Cover art: Christ in the House of His Parents (1849-1850) by John Everett Millais from Wikimedia.

Easter Egg in the Desert

Our children had a pretty fantastic Easter.  Their Easter was primarily spectacular due to the FOUR Easter egg hunts they enjoyed.  With the blessing of seeing two aunties and a family friend, our son and daughter made out like Easter bunny bandits—chocolate chicks, jelly beans, bubbles, and various assorted treasures…at least if you’re between 3 and 5 ½.

And yet, all of these delightful goodies were contained in eye-popping plastic eggs.  These weren’t real Easter eggs.  We had decorated eggs, and the children wanted to know when we would hide those eggs.  The real ones.

I, who had never hidden a real Easter egg in my life (because I intend to eat them) tried to shift the children’s attention elsewhere—but this would not do.  After what turned into tears of pleading, I finally agreed to let them hide our painted eggs (Dad was away, mind you).

The children hid eleven eggs.

We found ten.

Here we are now, in the midst of our Easter season.  By Easter IV, our initial Easter exuberance may have begun to wane.  People seem increasingly nonplussed when you say “Happy Easter.”  We start to spot more dead lilies.  (Or maybe your parishioners scuttle off with the dying plants before the arts and environment committee tosses them in the dumpster.)  With hope, if you also dyed Easter eggs, you have long since eaten them.  We ate ours.  Well, ten of them.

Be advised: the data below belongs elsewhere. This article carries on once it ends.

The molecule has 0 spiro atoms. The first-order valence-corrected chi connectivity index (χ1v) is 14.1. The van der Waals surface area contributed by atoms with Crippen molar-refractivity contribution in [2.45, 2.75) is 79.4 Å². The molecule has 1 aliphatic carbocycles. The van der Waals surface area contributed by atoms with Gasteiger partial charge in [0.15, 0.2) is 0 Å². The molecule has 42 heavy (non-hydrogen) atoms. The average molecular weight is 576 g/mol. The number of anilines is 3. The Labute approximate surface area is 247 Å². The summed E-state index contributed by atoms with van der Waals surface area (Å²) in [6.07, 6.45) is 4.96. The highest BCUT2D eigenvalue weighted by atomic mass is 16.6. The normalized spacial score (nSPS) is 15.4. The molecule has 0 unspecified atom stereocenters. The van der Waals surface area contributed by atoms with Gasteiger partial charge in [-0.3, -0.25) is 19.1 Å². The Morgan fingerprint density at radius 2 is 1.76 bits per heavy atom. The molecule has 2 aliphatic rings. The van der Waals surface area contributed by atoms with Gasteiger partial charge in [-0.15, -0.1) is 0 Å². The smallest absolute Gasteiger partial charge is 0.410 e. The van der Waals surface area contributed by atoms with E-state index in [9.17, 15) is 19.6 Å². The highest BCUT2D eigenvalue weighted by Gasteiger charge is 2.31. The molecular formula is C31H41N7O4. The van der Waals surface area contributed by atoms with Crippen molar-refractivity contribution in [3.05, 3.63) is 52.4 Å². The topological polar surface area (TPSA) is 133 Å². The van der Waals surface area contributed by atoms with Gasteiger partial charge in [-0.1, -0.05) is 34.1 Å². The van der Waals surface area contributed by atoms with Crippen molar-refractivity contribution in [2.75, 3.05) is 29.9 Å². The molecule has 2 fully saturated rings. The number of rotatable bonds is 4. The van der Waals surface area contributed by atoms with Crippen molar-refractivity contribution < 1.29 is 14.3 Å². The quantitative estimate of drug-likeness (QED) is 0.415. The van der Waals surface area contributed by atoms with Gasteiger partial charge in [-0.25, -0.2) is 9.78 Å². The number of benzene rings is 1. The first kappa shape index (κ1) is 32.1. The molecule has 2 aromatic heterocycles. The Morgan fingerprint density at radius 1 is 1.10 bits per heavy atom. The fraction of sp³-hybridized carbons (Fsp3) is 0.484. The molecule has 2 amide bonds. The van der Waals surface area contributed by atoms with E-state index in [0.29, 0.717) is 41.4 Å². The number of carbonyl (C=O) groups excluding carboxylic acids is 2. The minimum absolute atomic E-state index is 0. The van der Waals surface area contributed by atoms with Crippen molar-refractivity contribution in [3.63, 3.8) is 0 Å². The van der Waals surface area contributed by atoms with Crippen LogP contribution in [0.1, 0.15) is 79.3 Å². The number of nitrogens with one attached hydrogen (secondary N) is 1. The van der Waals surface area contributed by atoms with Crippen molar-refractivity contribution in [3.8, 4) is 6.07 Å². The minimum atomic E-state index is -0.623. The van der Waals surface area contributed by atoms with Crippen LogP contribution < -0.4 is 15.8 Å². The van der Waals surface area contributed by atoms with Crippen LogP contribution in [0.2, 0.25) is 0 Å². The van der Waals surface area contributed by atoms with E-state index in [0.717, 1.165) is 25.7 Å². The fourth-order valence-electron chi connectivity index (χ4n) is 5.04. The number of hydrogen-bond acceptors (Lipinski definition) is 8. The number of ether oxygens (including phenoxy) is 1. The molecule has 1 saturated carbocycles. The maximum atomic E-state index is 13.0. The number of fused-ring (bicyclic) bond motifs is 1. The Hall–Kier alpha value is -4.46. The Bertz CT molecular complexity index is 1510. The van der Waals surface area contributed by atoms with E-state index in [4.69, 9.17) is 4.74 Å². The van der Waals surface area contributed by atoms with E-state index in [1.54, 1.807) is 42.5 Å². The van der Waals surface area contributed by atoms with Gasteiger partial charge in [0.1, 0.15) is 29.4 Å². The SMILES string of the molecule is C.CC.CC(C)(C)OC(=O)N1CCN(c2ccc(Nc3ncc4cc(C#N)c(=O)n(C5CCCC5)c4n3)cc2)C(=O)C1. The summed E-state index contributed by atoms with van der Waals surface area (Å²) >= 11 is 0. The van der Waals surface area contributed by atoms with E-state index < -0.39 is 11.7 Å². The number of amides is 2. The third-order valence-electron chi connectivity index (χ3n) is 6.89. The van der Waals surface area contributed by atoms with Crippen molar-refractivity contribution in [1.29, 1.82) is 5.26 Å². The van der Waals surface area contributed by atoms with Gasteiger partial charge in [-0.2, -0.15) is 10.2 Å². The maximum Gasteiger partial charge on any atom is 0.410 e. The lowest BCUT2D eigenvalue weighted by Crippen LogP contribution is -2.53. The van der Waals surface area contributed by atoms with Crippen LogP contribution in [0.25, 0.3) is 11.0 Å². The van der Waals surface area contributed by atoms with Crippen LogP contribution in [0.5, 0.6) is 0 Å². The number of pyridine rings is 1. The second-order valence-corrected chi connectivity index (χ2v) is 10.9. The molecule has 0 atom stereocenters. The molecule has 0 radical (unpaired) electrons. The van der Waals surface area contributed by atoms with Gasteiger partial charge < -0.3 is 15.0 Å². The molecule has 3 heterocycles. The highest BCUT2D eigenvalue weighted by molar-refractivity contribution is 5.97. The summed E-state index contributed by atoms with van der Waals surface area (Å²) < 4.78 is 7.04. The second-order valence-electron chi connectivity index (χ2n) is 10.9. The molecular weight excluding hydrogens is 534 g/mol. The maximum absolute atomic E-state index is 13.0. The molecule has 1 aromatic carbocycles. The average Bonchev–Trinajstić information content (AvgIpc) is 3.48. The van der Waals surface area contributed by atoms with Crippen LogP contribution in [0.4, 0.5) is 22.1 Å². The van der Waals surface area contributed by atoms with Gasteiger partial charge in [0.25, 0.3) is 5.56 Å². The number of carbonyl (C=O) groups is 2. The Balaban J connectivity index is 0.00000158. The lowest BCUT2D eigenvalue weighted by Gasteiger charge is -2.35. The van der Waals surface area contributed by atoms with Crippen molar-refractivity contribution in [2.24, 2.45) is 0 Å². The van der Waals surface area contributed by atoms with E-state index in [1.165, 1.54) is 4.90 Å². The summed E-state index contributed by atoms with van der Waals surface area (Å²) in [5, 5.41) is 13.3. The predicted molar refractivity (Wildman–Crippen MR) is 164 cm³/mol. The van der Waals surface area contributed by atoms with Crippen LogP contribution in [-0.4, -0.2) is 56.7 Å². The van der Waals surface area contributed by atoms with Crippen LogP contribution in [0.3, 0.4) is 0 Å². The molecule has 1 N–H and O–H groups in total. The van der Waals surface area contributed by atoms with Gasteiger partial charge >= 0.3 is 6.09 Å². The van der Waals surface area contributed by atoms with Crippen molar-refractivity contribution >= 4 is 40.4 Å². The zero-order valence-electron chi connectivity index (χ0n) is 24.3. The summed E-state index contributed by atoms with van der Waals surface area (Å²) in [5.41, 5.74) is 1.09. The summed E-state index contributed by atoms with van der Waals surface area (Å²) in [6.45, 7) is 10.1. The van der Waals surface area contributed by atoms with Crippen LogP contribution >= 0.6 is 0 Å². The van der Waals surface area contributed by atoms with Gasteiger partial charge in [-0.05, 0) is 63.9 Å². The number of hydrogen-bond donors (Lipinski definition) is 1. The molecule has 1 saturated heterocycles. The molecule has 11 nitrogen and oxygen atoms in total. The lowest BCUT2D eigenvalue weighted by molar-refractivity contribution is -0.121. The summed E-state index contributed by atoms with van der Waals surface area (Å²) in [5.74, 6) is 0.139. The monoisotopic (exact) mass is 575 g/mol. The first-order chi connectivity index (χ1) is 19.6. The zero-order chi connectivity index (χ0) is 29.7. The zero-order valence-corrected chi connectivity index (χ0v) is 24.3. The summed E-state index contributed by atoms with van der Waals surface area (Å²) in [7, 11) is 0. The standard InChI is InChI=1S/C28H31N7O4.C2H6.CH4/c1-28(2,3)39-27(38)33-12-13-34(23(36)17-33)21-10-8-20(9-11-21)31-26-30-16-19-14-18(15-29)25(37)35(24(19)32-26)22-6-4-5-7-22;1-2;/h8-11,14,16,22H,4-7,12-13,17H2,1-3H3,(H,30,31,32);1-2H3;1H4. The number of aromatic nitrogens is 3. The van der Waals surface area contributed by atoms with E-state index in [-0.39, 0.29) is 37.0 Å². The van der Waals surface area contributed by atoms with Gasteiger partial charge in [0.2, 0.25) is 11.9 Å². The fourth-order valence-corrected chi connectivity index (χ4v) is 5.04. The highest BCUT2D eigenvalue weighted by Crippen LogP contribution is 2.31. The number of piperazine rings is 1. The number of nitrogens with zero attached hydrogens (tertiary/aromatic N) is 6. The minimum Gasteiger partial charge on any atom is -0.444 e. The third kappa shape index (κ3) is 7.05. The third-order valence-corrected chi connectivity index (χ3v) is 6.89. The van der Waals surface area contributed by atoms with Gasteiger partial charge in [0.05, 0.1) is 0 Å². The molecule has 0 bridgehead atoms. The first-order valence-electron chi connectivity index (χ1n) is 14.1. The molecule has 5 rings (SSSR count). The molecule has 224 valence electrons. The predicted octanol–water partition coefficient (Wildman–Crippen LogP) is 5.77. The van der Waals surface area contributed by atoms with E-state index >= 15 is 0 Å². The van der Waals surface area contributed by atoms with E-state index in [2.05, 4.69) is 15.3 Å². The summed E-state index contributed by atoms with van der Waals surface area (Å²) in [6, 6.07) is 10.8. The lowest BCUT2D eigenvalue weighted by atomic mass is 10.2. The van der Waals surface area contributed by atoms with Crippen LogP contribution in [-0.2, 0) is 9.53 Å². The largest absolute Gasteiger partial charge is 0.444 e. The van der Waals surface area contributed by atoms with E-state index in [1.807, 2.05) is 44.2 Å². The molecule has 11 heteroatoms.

And yet, we still have a long way to go in the Easter season.  How can we sustain that Easter joy in the midst of what seems to be a rapidly normalizing life of struggle, work, and hope sometimes dashed?

It has occurred to me recently that there’s perhaps a reason why walking through the raucous wonder of the Paschal Triduum into the Easter Season sometimes feels like entering a quietly deadening desert—a strangely quiet setting, given the joy the liturgical texts suggest we should be experiencing.  When our ancestors in faith walked through their own Passover night into the life of Exodus…they were not walking into unrelenting joy.  They walked into a desert.

Granted, the People of Israel had just witnessed untold miracles of God, were benefitting from the leadership of Moses, and had a literal pillar of fire to guide them.  Perhaps the exuberance they first felt when crossing the Red Sea should have sustained them.  Yet, it did not.  They also felt nonplussed by rejoicing, and wondered with increasing grumbling about the labor of freedom that lay before them.

Yet, the Easter season unrelentingly invites us to remember the joy of the Gospel—the joy that Christ alone brings.  The joy that can only come when you find that treasure in the field, that lost coin, that lost sheep…or that lost Easter egg….

That joy and relief at discovering what we thought had been lost—invites us to hold on to it.  And, unlike our Easter egg (which I would NOT recommend eating), we are invited, again and again, to dine at the Supper of the Lamb.

Happy Easter.